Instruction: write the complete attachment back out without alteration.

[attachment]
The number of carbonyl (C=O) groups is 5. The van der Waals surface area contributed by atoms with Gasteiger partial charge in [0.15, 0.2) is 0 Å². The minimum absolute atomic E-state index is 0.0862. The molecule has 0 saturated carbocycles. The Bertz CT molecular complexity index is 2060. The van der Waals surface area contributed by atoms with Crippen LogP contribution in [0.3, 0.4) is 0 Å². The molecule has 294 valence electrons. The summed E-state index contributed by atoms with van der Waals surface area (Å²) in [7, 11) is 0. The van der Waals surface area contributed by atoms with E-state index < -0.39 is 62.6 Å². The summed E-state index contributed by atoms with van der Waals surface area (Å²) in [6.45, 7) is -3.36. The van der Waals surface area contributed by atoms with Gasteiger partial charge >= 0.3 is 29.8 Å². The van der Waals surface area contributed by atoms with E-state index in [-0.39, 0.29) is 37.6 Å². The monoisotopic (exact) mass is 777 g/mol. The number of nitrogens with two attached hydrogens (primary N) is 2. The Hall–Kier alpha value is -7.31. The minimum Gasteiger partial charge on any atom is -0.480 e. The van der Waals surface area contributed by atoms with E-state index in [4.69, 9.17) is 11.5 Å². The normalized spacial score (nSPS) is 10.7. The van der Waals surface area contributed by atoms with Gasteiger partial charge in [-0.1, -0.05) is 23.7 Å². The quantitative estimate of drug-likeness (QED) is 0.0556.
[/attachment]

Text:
The number of carbonyl (C=O) groups is 5. The van der Waals surface area contributed by atoms with Gasteiger partial charge in [0.15, 0.2) is 0 Å². The minimum absolute atomic E-state index is 0.0862. The molecule has 0 saturated carbocycles. The Bertz CT molecular complexity index is 2060. The van der Waals surface area contributed by atoms with Crippen LogP contribution in [0.3, 0.4) is 0 Å². The molecule has 294 valence electrons. The summed E-state index contributed by atoms with van der Waals surface area (Å²) in [7, 11) is 0. The van der Waals surface area contributed by atoms with E-state index < -0.39 is 62.6 Å². The summed E-state index contributed by atoms with van der Waals surface area (Å²) in [6.45, 7) is -3.36. The van der Waals surface area contributed by atoms with Gasteiger partial charge >= 0.3 is 29.8 Å². The van der Waals surface area contributed by atoms with E-state index in [-0.39, 0.29) is 37.6 Å². The monoisotopic (exact) mass is 777 g/mol. The number of nitrogens with two attached hydrogens (primary N) is 2. The Hall–Kier alpha value is -7.31. The minimum Gasteiger partial charge on any atom is -0.480 e. The van der Waals surface area contributed by atoms with E-state index in [4.69, 9.17) is 11.5 Å². The normalized spacial score (nSPS) is 10.7. The van der Waals surface area contributed by atoms with Gasteiger partial charge in [-0.1, -0.05) is 23.7 Å². The quantitative estimate of drug-likeness (QED) is 0.0556.